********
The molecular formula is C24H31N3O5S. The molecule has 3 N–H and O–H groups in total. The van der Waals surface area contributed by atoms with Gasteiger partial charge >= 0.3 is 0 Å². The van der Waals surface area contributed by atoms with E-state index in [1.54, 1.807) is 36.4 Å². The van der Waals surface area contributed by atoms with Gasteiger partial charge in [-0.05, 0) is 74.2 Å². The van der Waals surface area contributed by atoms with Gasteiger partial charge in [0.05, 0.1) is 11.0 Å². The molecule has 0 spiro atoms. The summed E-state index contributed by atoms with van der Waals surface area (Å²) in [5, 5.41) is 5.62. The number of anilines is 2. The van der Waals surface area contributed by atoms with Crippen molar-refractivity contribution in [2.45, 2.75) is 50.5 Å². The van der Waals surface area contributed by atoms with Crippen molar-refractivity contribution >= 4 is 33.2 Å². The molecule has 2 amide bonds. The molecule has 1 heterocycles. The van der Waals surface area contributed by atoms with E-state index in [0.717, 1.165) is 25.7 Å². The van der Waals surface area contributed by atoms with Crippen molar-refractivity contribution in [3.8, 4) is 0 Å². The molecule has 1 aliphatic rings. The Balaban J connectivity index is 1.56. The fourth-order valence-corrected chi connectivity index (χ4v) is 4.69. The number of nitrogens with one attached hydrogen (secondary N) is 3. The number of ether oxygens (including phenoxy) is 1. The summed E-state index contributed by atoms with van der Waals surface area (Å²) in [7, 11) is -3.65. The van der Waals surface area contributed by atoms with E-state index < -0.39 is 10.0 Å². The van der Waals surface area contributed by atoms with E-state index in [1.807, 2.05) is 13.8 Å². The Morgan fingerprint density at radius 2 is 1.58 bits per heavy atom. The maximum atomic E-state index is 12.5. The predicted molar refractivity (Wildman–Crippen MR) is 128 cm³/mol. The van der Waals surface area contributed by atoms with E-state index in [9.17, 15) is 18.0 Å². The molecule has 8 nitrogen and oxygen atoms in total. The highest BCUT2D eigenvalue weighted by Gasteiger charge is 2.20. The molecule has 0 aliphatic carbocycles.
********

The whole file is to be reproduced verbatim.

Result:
The molecular formula is C24H31N3O5S. The molecule has 3 N–H and O–H groups in total. The van der Waals surface area contributed by atoms with Gasteiger partial charge >= 0.3 is 0 Å². The van der Waals surface area contributed by atoms with E-state index in [1.54, 1.807) is 36.4 Å². The van der Waals surface area contributed by atoms with Gasteiger partial charge in [-0.05, 0) is 74.2 Å². The van der Waals surface area contributed by atoms with Gasteiger partial charge in [0.05, 0.1) is 11.0 Å². The molecule has 0 spiro atoms. The summed E-state index contributed by atoms with van der Waals surface area (Å²) in [5, 5.41) is 5.62. The number of anilines is 2. The van der Waals surface area contributed by atoms with Crippen molar-refractivity contribution in [2.45, 2.75) is 50.5 Å². The van der Waals surface area contributed by atoms with Crippen molar-refractivity contribution >= 4 is 33.2 Å². The molecule has 2 amide bonds. The molecule has 1 heterocycles. The van der Waals surface area contributed by atoms with E-state index in [0.717, 1.165) is 25.7 Å². The van der Waals surface area contributed by atoms with Crippen molar-refractivity contribution in [3.8, 4) is 0 Å². The molecule has 1 aliphatic rings. The Balaban J connectivity index is 1.56. The fourth-order valence-corrected chi connectivity index (χ4v) is 4.69. The number of nitrogens with one attached hydrogen (secondary N) is 3. The number of ether oxygens (including phenoxy) is 1. The summed E-state index contributed by atoms with van der Waals surface area (Å²) in [7, 11) is -3.65. The van der Waals surface area contributed by atoms with E-state index < -0.39 is 10.0 Å². The van der Waals surface area contributed by atoms with E-state index in [1.807, 2.05) is 13.8 Å². The Morgan fingerprint density at radius 2 is 1.58 bits per heavy atom. The maximum atomic E-state index is 12.5. The predicted molar refractivity (Wildman–Crippen MR) is 128 cm³/mol. The van der Waals surface area contributed by atoms with E-state index in [9.17, 15) is 18.0 Å². The molecule has 8 nitrogen and oxygen atoms in total. The highest BCUT2D eigenvalue weighted by Gasteiger charge is 2.20. The molecule has 0 aliphatic carbocycles.